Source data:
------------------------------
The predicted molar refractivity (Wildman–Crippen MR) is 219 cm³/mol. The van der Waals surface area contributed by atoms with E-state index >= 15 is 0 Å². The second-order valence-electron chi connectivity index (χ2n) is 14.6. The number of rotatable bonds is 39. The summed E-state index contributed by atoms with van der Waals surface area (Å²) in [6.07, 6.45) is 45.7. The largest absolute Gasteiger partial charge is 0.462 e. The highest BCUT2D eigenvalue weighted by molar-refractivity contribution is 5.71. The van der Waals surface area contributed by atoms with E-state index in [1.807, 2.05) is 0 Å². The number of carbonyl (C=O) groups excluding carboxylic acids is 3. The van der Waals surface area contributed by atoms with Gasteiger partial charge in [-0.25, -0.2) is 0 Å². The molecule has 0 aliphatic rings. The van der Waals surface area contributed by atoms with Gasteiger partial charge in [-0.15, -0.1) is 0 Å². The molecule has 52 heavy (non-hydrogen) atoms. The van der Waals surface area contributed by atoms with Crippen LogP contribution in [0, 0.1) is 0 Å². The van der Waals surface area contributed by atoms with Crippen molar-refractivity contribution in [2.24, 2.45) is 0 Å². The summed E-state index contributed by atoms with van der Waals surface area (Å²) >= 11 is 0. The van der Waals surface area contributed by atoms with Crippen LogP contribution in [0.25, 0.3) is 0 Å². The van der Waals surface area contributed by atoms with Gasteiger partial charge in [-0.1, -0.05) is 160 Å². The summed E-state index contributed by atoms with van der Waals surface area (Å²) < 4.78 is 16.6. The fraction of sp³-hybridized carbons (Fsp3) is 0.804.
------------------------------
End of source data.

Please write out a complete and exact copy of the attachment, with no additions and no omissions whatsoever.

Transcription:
The predicted molar refractivity (Wildman–Crippen MR) is 219 cm³/mol. The van der Waals surface area contributed by atoms with E-state index >= 15 is 0 Å². The second-order valence-electron chi connectivity index (χ2n) is 14.6. The number of rotatable bonds is 39. The summed E-state index contributed by atoms with van der Waals surface area (Å²) in [6.07, 6.45) is 45.7. The largest absolute Gasteiger partial charge is 0.462 e. The highest BCUT2D eigenvalue weighted by molar-refractivity contribution is 5.71. The van der Waals surface area contributed by atoms with E-state index in [1.807, 2.05) is 0 Å². The number of carbonyl (C=O) groups excluding carboxylic acids is 3. The van der Waals surface area contributed by atoms with Gasteiger partial charge in [-0.25, -0.2) is 0 Å². The molecule has 0 aliphatic rings. The van der Waals surface area contributed by atoms with Gasteiger partial charge in [-0.15, -0.1) is 0 Å². The molecule has 52 heavy (non-hydrogen) atoms. The van der Waals surface area contributed by atoms with Crippen LogP contribution in [0, 0.1) is 0 Å². The van der Waals surface area contributed by atoms with Crippen molar-refractivity contribution in [2.24, 2.45) is 0 Å². The summed E-state index contributed by atoms with van der Waals surface area (Å²) >= 11 is 0. The van der Waals surface area contributed by atoms with Crippen LogP contribution in [0.25, 0.3) is 0 Å². The van der Waals surface area contributed by atoms with Gasteiger partial charge in [-0.1, -0.05) is 160 Å². The summed E-state index contributed by atoms with van der Waals surface area (Å²) < 4.78 is 16.6. The fraction of sp³-hybridized carbons (Fsp3) is 0.804.